Fortified houses were residences belonging to some of the richest and most
powerful members of society, and their ostentatious architecture often
reflects a high level of expenditure. In some instances, the fortifications
may be cosmetic additions to an otherwise conventional high status dwelling,
giving a military aspect while remaining practically indefensible. The nature
of the fortification varies, but can include moats, curtain walls, a gatehouse
and other towers, gunports and crenellated parapets. Their buildings normally
included a hall used as communal space for domestic and administrative
purposes, kitchens, service and storage areas. In later houses the owners had
separate private living apartments, these often receiving particular
architectural emphasis. In common with castles, some fortified houses had
outer courts beyond the main defences in which associated service buildings
were located. Fortified houses were constructed in the medieval period,
primarily between the 15th and 16th centuries. As a rare monument type, with
fewer than 200 identified examples, all examples exhibiting significant
surviving archaeological remains are considered to be of national importance.

Tattershall Castle is a rare example of a medieval fortified house which
partly incorporates the remains of an earlier enclosure castle. It is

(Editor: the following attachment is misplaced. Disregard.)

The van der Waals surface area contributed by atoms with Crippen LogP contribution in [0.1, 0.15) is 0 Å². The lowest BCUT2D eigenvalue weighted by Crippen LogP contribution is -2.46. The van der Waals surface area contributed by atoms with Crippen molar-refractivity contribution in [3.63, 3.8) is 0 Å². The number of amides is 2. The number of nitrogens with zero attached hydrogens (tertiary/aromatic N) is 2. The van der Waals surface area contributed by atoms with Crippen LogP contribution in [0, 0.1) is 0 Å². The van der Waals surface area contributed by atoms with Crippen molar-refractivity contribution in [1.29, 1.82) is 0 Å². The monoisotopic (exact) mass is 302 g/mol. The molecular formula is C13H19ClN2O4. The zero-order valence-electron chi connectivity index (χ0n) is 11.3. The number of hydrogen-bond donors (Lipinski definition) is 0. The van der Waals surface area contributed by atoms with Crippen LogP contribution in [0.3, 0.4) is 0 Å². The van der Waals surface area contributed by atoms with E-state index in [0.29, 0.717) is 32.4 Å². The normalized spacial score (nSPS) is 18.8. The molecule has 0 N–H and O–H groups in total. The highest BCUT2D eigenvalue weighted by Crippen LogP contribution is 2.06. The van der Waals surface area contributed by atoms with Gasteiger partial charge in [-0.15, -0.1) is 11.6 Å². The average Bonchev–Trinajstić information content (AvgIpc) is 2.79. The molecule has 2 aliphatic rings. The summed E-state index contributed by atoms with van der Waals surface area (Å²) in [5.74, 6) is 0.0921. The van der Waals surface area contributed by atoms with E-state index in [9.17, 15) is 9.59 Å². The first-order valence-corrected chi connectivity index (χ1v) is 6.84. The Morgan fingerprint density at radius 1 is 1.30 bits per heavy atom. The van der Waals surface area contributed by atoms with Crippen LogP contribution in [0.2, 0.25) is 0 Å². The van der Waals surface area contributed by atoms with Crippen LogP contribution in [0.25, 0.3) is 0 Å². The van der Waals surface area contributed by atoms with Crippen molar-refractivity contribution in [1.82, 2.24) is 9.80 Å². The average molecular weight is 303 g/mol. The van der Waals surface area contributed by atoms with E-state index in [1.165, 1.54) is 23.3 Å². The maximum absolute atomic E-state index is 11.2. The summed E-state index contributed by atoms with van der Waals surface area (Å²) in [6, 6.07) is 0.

associated with an individual of high status at court and therefore bears some
similarities in form and architectural style to contemporary royal residences,
anticipating the development of the courtly `prodigy' houses of the late
Elizabethan and early Jacobean periods. The Great Tower and other standing
buildings survive in good condition, and their integrity as part of an
important historical site has been enhanced by careful restoration in the
early part of this century. As a result of part archaeological excavation, the
remains of both the castle and the college are quite well understood and
demonstrate a high level of survival for below ground remains while the
majority of deposits have been left intact.

The term college is used to describe a variety of different types of
establishment whose communities of secular clergy shared a degree of common
life less strictly controlled than that within a monastic order. The majority